Apple Conspired to Raise E-Book Prices, Court Ruled
Apple Inc., the American multinational technology company lost its latest appeal against the 2013 ruling that found the company guilty of conspiring to fix e-book prices in a bid to screw over rival Amazon.
Apple in July 2013 was found guilty of organizing a cartel involving five of the six largest book publishers in the US to fix e-book prices in a bid to undercut Amazon and break its market dominance.
Apple appealed against the ruling, saying that the accusations are false and it has done nothing wrong.
The US Circuit Court of Appeals threw out Apple's appeal on Tuesday, after the firm's shady e-book deals broke federal antitrust laws and upholding the $450m fine. $400m will go to consumers, and $50m to lawyers.
The court ruling said that the district court correctly decided that Apple orchestrated a conspiracy among the publishers to raise e-book prices.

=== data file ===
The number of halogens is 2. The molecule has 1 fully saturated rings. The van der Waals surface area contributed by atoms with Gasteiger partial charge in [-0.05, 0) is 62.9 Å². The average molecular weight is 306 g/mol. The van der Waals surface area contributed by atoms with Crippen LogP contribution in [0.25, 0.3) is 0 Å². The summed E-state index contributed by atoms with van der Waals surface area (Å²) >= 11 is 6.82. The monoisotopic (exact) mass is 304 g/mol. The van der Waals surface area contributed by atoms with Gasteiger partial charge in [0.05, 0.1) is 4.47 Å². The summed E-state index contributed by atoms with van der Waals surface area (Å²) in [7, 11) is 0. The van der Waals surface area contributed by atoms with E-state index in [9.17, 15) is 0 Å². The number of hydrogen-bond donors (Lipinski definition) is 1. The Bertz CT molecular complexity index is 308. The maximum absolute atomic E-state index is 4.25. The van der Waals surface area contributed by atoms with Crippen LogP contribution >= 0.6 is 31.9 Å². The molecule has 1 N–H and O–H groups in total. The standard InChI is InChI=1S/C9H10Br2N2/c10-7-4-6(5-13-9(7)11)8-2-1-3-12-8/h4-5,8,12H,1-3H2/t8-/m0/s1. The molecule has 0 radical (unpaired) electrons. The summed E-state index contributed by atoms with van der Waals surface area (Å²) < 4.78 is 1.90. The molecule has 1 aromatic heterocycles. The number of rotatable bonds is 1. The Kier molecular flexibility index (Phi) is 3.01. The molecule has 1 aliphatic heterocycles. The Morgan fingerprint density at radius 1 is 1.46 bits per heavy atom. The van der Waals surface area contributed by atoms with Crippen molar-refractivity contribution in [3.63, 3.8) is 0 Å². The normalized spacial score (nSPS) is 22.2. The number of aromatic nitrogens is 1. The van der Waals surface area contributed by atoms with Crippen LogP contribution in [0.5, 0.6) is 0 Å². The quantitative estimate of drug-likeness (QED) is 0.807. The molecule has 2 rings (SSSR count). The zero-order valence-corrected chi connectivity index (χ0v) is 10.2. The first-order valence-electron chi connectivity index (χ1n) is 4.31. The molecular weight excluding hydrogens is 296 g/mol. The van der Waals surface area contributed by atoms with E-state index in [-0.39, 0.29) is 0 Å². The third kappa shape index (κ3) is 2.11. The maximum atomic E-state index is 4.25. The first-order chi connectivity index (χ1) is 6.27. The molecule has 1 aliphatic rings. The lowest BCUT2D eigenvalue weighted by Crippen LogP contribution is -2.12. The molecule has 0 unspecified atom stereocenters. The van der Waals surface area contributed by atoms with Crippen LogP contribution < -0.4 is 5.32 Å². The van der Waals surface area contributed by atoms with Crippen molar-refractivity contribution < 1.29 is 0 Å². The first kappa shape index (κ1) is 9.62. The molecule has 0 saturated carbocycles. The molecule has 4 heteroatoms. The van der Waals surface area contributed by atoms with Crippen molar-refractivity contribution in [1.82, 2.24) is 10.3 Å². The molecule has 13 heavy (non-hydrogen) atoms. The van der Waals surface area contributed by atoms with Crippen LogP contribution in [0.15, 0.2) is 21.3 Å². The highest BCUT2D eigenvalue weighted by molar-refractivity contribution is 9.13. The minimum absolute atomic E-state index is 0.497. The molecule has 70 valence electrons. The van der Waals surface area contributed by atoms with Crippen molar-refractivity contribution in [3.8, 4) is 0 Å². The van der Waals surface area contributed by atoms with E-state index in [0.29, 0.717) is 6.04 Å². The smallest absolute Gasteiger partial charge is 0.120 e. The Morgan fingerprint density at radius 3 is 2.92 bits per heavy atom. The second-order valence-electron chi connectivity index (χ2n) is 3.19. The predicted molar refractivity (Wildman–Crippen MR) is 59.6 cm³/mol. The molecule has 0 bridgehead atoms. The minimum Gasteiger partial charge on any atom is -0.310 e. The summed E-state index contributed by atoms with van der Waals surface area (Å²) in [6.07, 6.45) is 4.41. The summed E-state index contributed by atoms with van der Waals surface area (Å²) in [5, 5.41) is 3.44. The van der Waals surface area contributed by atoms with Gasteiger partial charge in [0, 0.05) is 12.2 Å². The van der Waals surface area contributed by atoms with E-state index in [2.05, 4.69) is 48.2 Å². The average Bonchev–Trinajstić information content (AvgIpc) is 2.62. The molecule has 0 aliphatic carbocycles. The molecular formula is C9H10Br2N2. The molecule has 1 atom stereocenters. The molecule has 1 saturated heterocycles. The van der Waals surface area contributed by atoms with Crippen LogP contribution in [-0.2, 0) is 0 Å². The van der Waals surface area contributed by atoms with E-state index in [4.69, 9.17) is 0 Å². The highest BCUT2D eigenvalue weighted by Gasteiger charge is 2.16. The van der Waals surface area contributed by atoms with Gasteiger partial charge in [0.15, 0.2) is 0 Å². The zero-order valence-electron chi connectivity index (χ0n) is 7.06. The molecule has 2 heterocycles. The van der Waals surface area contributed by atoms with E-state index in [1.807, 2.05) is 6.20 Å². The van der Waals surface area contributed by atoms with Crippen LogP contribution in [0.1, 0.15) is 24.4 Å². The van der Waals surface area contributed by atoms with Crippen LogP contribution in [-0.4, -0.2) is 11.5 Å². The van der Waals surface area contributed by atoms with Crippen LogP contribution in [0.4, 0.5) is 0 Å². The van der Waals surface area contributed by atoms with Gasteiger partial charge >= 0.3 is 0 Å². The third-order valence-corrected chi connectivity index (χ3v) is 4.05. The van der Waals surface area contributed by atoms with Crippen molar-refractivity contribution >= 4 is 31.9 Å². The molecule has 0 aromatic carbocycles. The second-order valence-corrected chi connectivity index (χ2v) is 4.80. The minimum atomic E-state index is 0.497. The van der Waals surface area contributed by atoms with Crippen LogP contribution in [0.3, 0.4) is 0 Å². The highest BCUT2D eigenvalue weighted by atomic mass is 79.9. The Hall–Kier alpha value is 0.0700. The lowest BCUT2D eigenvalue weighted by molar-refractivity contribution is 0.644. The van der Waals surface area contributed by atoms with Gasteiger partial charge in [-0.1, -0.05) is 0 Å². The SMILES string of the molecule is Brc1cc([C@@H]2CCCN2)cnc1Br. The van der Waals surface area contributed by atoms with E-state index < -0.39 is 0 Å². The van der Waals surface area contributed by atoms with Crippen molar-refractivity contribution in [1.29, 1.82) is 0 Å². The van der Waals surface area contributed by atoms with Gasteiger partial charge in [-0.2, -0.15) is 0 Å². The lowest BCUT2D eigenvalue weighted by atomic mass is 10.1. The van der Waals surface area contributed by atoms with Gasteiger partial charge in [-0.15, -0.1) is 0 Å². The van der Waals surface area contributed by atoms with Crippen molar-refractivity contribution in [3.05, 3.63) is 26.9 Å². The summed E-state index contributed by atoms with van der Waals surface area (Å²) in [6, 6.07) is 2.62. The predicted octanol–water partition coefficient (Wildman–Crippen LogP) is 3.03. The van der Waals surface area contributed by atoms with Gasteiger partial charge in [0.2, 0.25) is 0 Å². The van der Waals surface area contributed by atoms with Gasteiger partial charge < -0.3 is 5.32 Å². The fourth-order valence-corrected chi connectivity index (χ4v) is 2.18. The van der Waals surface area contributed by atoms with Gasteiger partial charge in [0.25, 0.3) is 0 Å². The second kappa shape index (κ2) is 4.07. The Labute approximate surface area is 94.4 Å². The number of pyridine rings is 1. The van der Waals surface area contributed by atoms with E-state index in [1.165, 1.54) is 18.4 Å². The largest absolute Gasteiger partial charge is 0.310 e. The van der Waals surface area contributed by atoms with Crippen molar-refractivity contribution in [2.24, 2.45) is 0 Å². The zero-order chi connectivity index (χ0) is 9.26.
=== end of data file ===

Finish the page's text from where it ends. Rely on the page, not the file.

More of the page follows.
The decision came on the same day when Apple launched its new Music service, which has also been the subject of antitrust scrutiny by authorities in the US and Europe.
Circuit judge Dennis Jacobs said that Apple boosted competition against the 'monopolist' Amazon.
He further wrote that a further and pervasive error is the unspoken assumption that competition should be refined, lawyer-designed, and fair under sporting rules, and that antitrust law is offended by gloves-off competition.
Apple still maintains that it did nothing wrong and said that it is considering its legal options, which could include an appeal to the US Supreme Court.